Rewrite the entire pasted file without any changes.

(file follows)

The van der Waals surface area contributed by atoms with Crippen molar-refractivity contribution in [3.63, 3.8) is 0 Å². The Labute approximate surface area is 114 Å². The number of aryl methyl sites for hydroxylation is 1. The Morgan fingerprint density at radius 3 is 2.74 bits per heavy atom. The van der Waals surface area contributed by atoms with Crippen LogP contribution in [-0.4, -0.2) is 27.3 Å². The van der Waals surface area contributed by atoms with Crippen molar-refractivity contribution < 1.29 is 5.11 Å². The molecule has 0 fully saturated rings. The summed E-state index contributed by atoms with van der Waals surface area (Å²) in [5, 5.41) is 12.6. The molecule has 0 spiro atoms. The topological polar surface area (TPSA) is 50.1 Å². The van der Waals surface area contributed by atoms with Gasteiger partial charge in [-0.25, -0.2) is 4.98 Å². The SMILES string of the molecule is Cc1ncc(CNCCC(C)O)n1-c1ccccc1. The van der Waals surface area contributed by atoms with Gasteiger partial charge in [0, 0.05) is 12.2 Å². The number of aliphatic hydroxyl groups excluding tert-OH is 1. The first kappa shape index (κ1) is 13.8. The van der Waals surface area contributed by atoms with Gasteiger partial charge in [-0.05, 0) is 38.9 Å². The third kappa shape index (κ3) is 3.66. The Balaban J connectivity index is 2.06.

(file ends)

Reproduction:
The van der Waals surface area contributed by atoms with Crippen molar-refractivity contribution in [3.63, 3.8) is 0 Å². The Labute approximate surface area is 114 Å². The number of aryl methyl sites for hydroxylation is 1. The Morgan fingerprint density at radius 3 is 2.74 bits per heavy atom. The van der Waals surface area contributed by atoms with Crippen LogP contribution in [-0.4, -0.2) is 27.3 Å². The van der Waals surface area contributed by atoms with Crippen molar-refractivity contribution < 1.29 is 5.11 Å². The molecule has 0 fully saturated rings. The summed E-state index contributed by atoms with van der Waals surface area (Å²) in [5, 5.41) is 12.6. The molecule has 0 spiro atoms. The topological polar surface area (TPSA) is 50.1 Å². The van der Waals surface area contributed by atoms with Gasteiger partial charge in [-0.25, -0.2) is 4.98 Å². The SMILES string of the molecule is Cc1ncc(CNCCC(C)O)n1-c1ccccc1. The van der Waals surface area contributed by atoms with Gasteiger partial charge in [0, 0.05) is 12.2 Å². The number of aliphatic hydroxyl groups excluding tert-OH is 1. The first kappa shape index (κ1) is 13.8. The van der Waals surface area contributed by atoms with Gasteiger partial charge in [-0.05, 0) is 38.9 Å². The third kappa shape index (κ3) is 3.66. The Balaban J connectivity index is 2.06.